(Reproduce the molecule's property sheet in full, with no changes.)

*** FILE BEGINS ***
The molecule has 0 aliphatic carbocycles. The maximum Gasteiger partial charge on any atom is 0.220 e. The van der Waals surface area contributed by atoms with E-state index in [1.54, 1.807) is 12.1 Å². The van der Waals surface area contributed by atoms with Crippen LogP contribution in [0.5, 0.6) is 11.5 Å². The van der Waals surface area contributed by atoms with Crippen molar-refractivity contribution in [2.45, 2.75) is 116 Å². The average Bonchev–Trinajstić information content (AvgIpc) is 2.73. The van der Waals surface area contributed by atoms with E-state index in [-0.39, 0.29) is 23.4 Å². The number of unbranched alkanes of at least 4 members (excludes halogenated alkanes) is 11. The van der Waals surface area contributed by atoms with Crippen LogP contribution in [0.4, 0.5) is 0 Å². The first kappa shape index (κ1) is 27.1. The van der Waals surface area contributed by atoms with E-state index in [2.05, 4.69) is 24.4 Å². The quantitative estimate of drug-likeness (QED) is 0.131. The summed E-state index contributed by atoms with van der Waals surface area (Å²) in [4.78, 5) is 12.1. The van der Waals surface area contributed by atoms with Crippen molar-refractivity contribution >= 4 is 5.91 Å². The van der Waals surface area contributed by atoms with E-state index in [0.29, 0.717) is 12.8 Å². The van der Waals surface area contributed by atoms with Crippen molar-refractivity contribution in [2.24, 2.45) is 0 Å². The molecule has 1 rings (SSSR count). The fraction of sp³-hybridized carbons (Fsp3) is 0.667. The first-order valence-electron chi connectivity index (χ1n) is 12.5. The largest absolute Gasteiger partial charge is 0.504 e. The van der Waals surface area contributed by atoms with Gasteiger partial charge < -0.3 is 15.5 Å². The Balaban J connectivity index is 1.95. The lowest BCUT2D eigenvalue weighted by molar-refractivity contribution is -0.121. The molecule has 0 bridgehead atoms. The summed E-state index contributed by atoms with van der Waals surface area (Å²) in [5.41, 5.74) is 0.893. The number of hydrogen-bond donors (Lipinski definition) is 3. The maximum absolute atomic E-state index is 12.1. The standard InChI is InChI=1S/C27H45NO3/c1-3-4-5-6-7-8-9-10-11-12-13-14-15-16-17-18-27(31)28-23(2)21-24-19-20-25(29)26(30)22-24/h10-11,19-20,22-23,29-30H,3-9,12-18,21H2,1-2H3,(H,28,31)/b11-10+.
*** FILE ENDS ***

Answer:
The molecule has 0 aliphatic carbocycles. The maximum Gasteiger partial charge on any atom is 0.220 e. The van der Waals surface area contributed by atoms with E-state index in [1.54, 1.807) is 12.1 Å². The van der Waals surface area contributed by atoms with Crippen LogP contribution in [0.5, 0.6) is 11.5 Å². The van der Waals surface area contributed by atoms with Crippen molar-refractivity contribution in [2.45, 2.75) is 116 Å². The average Bonchev–Trinajstić information content (AvgIpc) is 2.73. The van der Waals surface area contributed by atoms with E-state index in [-0.39, 0.29) is 23.4 Å². The number of unbranched alkanes of at least 4 members (excludes halogenated alkanes) is 11. The van der Waals surface area contributed by atoms with Crippen LogP contribution in [0.4, 0.5) is 0 Å². The first kappa shape index (κ1) is 27.1. The van der Waals surface area contributed by atoms with E-state index in [2.05, 4.69) is 24.4 Å². The quantitative estimate of drug-likeness (QED) is 0.131. The summed E-state index contributed by atoms with van der Waals surface area (Å²) in [4.78, 5) is 12.1. The van der Waals surface area contributed by atoms with Crippen molar-refractivity contribution >= 4 is 5.91 Å². The van der Waals surface area contributed by atoms with E-state index in [0.29, 0.717) is 12.8 Å². The van der Waals surface area contributed by atoms with Crippen molar-refractivity contribution in [2.24, 2.45) is 0 Å². The molecule has 1 rings (SSSR count). The fraction of sp³-hybridized carbons (Fsp3) is 0.667. The first-order valence-electron chi connectivity index (χ1n) is 12.5. The largest absolute Gasteiger partial charge is 0.504 e. The van der Waals surface area contributed by atoms with Gasteiger partial charge < -0.3 is 15.5 Å². The Balaban J connectivity index is 1.95. The lowest BCUT2D eigenvalue weighted by molar-refractivity contribution is -0.121. The molecule has 0 bridgehead atoms. The summed E-state index contributed by atoms with van der Waals surface area (Å²) in [5.41, 5.74) is 0.893. The number of hydrogen-bond donors (Lipinski definition) is 3. The maximum absolute atomic E-state index is 12.1. The standard InChI is InChI=1S/C27H45NO3/c1-3-4-5-6-7-8-9-10-11-12-13-14-15-16-17-18-27(31)28-23(2)21-24-19-20-25(29)26(30)22-24/h10-11,19-20,22-23,29-30H,3-9,12-18,21H2,1-2H3,(H,28,31)/b11-10+.